A Rock with a Sea View……..

_DOI0486

Gibraltar at Europa Point

It was only a very brief visit.  It should have been longer.  But this little bit of British Overseas Territories is only 2.6 sq miles in size, so surely there cannot be that much to see.   That is where we were so wrong.

You cannot say Gibraltar without saying ‘The Rock of Gibraltar’.  Standing at the gateway to the Mediterranean Sea, it surveys the straights between Europe and Africa. Strategically important.

No trip, however brief to Gibraltar can be said to be complete without a trip to the top of the rock.  First we were taken by taxi round what seemed like endless narrow twisting roads. Just how did they manage to fit so many into such a tight space.

First to Europe Point with its view of the Rock, then up to St. Michaels Caves.  Today a Concert Venue and ‘Illuminated’ Show Cave network. During WW11 this was the location of an emergency hospital but I understand never used.  There is of course many more caves all used during the War for Military purposes…. the stalactites and stalagmites must have stood witness to much secret activity over those years,  but now stand and hang for the pleasure of tourists…..

_DOI0521

Then it was back to ground lever to take a Cable Car trip to greater heights on the Rock.  It is from these viewpoints that you get a true concept on just how small Gibraltar really is.  Surrounded on one side by oceans and the other Spain, its mountains and sweeping coastline.

_DOI0615

No visit to the Rock would be complete without meeting the equally famous Apes of Gibraltar, the Barbary Macaques…..  some seemed friendly but most did have a rather menacing look. Obviously this Lady was thinking of her youngster, but many other also had the ‘don’t mess with me look’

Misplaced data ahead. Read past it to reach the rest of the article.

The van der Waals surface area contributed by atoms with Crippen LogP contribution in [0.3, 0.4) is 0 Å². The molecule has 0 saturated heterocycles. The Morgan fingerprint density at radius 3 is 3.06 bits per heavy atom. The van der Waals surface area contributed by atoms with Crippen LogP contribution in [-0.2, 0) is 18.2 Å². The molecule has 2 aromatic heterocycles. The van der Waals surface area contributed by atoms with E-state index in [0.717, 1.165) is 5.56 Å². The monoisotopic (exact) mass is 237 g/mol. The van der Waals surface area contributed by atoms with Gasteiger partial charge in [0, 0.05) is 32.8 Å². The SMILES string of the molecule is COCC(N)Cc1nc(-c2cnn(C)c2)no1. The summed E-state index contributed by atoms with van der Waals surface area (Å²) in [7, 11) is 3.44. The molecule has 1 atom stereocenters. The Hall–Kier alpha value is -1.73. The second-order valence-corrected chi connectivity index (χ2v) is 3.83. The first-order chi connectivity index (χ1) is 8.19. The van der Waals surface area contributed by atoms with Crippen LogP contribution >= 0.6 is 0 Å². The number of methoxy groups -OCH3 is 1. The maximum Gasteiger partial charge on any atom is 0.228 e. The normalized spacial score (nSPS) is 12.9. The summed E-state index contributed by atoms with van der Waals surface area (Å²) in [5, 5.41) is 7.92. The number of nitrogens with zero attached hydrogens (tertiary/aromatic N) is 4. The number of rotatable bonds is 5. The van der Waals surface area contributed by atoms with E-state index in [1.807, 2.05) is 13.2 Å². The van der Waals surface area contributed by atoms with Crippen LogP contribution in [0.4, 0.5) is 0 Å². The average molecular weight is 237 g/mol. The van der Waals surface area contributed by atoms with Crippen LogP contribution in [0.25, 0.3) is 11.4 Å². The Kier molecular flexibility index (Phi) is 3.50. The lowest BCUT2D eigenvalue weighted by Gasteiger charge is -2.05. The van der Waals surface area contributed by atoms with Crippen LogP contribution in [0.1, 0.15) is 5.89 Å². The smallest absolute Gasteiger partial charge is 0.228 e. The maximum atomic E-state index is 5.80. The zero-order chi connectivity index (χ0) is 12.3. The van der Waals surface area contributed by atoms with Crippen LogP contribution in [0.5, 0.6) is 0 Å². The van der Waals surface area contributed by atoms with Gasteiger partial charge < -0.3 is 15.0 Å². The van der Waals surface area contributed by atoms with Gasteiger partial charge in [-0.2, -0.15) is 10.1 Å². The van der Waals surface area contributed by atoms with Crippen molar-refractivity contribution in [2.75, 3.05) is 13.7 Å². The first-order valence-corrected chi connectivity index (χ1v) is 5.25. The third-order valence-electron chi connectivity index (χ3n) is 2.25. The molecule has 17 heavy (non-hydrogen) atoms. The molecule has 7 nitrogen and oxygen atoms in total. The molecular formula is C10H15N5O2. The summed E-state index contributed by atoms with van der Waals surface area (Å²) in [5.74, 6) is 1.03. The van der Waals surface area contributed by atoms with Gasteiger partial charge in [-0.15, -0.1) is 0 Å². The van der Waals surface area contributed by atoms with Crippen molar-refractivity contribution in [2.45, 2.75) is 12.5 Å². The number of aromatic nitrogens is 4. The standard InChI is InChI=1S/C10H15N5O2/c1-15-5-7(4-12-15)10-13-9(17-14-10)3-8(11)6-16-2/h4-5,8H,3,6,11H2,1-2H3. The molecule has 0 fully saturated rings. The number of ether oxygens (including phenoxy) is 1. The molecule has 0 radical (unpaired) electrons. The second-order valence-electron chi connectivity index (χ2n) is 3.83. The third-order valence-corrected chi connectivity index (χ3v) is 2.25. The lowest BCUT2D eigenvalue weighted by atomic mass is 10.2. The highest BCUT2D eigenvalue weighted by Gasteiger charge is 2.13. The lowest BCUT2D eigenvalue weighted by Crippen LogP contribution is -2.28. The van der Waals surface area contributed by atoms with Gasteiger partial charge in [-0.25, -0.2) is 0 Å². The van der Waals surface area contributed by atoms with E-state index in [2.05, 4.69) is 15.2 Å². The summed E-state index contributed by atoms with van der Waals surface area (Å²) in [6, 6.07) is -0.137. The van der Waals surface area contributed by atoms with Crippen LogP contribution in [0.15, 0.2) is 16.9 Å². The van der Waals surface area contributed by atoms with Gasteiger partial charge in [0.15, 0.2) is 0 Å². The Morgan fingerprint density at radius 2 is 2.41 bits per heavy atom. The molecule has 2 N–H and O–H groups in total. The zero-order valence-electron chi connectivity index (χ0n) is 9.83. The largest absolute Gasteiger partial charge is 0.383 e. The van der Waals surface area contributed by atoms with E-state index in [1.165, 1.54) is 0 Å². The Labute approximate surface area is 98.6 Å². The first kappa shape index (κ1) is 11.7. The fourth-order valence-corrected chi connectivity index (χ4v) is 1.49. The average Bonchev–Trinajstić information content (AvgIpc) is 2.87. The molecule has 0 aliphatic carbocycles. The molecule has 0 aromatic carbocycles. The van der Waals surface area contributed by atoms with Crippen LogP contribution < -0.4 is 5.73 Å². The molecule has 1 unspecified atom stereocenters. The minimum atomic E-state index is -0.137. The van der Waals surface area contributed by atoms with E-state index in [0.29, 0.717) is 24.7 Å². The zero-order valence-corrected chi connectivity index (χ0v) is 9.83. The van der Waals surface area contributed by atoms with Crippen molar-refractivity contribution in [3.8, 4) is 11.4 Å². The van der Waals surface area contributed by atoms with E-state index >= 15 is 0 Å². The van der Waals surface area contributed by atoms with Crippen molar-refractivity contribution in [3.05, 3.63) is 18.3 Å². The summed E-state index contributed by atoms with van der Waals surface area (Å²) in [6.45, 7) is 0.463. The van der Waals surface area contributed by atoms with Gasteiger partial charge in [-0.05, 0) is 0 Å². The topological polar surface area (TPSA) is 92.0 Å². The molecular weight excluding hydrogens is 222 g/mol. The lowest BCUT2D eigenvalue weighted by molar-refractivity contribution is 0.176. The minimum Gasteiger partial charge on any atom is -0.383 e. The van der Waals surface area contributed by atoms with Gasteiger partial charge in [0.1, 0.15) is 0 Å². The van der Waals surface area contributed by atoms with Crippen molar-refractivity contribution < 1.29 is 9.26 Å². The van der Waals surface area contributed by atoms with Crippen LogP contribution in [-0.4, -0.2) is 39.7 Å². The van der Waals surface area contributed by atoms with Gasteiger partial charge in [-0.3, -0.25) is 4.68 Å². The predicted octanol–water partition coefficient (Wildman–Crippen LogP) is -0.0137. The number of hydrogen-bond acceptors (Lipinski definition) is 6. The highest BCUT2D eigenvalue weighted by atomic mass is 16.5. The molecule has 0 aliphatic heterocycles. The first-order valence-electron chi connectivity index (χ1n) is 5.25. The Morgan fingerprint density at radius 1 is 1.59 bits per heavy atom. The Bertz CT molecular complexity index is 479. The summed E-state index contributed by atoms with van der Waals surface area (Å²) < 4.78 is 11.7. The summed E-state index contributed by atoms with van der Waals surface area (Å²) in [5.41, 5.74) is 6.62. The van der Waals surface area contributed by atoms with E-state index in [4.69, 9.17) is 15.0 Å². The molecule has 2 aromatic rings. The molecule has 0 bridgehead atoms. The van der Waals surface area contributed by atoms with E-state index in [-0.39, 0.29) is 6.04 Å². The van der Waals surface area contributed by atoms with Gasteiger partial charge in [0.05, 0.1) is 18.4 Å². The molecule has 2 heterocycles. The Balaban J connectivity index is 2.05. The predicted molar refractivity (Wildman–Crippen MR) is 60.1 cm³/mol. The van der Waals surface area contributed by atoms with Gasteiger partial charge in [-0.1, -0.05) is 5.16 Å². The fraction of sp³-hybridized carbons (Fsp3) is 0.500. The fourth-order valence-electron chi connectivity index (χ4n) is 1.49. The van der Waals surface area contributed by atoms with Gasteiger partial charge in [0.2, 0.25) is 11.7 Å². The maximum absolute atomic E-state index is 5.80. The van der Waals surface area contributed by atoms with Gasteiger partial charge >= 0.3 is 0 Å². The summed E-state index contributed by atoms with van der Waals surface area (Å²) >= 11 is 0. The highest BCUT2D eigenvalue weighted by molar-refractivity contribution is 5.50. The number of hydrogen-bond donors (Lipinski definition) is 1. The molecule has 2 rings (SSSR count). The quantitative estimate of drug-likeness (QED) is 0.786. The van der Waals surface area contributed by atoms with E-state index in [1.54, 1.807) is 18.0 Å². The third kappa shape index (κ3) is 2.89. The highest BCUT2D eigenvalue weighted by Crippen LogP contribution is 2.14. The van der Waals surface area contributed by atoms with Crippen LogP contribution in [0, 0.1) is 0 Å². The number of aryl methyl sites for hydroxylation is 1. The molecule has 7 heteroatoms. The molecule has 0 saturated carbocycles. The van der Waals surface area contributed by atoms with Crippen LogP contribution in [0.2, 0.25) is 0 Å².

_DOI0631

Gibraltar has only been a British Overseas Territory since 1713.  You can also understand why Spain has always been so keen to regain what it considers its territory.  But you soon learn that the residents or Gibraltar are fiercely independent  ‘Gibraltarians’.   There are about 35000 Gibraltarians squeezed onto this tiny corner of the Iberian Peninsula. But those numbers are swelled each day by what must be many thousands of Spanish workers crossing the border to work in Gibraltar.

But walk down Main Street, past a Red Post Box, the Banks and Post Office, Shops, Restaurants and Pubs, that despite the scorching sun and the shade of Palm Trees, you might well think you were on an English Main Street. It is busy and the heart of the community and all rather nice….

_DOI0661qqq

Gibraltar is a little Gem with a character all of its own.  I wish we had been able to stay longer….but then we have the excuse to revisit.

(in case anyone was worried for the Mother Macaque I was at a good distance with a long lens so as not to cause anxiety)

Please remember…..

Stay Safe …. Be Kind…. Look After Each Other

10th April

(C) David Oakes 2020

 

 

 

 

4 thoughts on “A Rock with a Sea View……..

  1. I would very much like to visit there one day. I’ve been to Spain and (very briefly) Portugal, but not to this historic and legendary place. Here’s a random thought to throw into the mix: When I was quite young, I remember that my brother (two years my junior) and I understood the name as “the Rockage of Braltar.” I think we were in our early teens before the reality of the nomenclature slapped us into enlightenment.

    • It is a little gem, totally out of context with its surrounds but also totally at home. The caves system is still used today (they don’t say what for) but there are lots of other caves for visitors to explore. But I am learning, via a Facebook link, that there is far more to Gibraltar’s very very early past. The link is to Gibraltar Museum and they update regularly and currently running a ‘virtual’ museum. I think you would find it of interest. One guy who is heavily involved with the Museum is Clive Finlayson… Apart from his academic museum interests he is a fabulous ornithologist and photographer also on Facebook. His location enables Clive take advantage of Gibraltar’s importance as first and last landfall for migrating birds. The Facebook link to the Museum is : The Gibraltar National Museum. Give it a go I think you might be surprised by what you find as you troll the back issues. 🙂

Comments are closed.